For three hundred sixty-five days you and your best friend have been planning for this single day of pure childhood bliss. Squirreling away weekly allowances and odd-job monies earned in the neighborhood are part of the grand scheme. Past experiences help you to generate a list of those places you must visit and of those things you must do. You have been dreaming with ever growing excitement about the mix of sights, sounds, smells and tastes of an afternoon at the fair.
It seems as though the car ride is endless but your parents finally have the car parked; you and your friend are walking to the entrance. Strolling through the gateway, you stop and look at each other, your grins growing. You Must Be This Tall (Margaret K. McElderry Books, an imprint of Simon & Schuster Children's Publishing Division, March 8, 2016) written and illustrated by Steven Weinberg (Rex Finds an Egg! Egg! Egg!) is about a day at the fair full of the expected fun of shared activities with more than one surprising twist.
Frank and Harold are at the fair.
Frank and Harold are as inseparable as the proverbial two peas in a pod except they are snakes. Of the pair Frank is very long (tall) and thin. Harold is much sturdier and shorter.
As soon as they can, they are enjoying one romping, rollicking ride after another. Certainly this twosome is nearing exhaustion or at the very least dizzy from all their experiences. On the contrary, they nearly shed their skins when they see the ultimate fair marvel spread before them, The Rattler. This is the roller coaster of all roller coasters. There is one huge problem.
A very persistent pig announces:
YOU MUST BE THIS TALL.
Harold is too short. Even standing on the tip of his rattle, Harold is a smidgen too small.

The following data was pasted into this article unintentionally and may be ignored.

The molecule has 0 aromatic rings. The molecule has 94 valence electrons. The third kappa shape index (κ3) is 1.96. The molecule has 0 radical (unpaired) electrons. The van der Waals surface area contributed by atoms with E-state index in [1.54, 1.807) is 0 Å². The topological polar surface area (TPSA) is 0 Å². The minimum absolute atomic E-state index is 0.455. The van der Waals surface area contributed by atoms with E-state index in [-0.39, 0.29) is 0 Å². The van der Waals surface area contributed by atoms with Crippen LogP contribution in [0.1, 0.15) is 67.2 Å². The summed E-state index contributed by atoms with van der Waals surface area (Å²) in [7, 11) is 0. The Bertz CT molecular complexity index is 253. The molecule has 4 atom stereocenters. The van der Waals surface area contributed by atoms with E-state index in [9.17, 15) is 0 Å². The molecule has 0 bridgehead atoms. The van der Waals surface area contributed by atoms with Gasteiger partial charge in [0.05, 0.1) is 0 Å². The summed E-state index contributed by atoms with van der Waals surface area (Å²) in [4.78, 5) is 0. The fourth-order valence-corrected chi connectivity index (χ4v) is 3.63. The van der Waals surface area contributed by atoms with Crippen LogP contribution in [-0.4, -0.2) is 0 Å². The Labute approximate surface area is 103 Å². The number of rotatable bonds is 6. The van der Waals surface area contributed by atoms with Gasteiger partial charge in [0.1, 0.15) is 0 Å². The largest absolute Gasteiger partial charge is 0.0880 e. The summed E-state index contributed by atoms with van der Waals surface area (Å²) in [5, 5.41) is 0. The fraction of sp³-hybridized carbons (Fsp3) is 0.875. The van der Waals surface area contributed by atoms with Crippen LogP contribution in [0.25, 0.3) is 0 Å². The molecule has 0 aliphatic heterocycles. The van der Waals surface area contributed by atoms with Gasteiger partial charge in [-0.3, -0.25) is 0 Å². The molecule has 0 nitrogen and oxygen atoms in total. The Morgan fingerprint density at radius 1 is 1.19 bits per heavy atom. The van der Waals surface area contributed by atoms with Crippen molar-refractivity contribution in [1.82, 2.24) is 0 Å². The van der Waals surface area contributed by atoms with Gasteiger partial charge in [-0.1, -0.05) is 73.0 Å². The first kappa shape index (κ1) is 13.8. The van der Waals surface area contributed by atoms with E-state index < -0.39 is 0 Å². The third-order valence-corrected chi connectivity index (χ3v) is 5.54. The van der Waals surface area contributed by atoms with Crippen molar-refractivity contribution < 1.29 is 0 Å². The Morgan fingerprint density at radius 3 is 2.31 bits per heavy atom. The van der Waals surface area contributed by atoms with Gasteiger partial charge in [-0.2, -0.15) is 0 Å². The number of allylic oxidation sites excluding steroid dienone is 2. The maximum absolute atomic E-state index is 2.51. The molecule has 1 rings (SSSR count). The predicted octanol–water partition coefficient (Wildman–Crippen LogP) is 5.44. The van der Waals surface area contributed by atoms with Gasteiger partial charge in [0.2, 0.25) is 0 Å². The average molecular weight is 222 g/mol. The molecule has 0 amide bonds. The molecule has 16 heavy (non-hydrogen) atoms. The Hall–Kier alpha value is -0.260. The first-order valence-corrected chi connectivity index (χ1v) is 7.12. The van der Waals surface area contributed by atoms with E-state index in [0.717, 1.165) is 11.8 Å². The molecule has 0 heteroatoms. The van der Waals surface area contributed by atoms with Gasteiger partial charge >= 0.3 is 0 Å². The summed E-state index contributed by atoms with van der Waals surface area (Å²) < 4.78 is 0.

Ever the faithful friend, Frank has a plan. Actually Frank has several plans. A costume booth helps them with Frank's first idea. Unfortunately the proprietary pig has keen eyesight. Will the high-wire, trapeze strategy work?
Frank's final approach to this dilemma is so shocking readers will be stunned. They can't believe they are witness to this tactic but they might find themselves bursting aloud in laughter. A persnickety pig meets his match.
Each sentence written by Steven Weinberg builds a narrative not unlike a roller coaster. We go up, up, and up enjoying all their fun and then plunging down when they encounter the height requirement. As Frank puts his plans into action we start going up, up, and up again and down over and over until we reach the top, crowning achievement. When we descend to the start it is with great satisfaction.
Lots of action is infused into the story with word choices like slammin' and bouncin'. Adjectives like scary and smelly are completely understandable and reader friendly and sure to elicit knowing nods. If your younger self (or in my case recently) has tried to reach something on a top shelf, like hidden cookies, two of the pages might find you sitting up straighter or standing on your tippy toes. Here is a short sample passage.
Hang in there, Harold.
Frank has a new idea...
s t r e t c h ! ...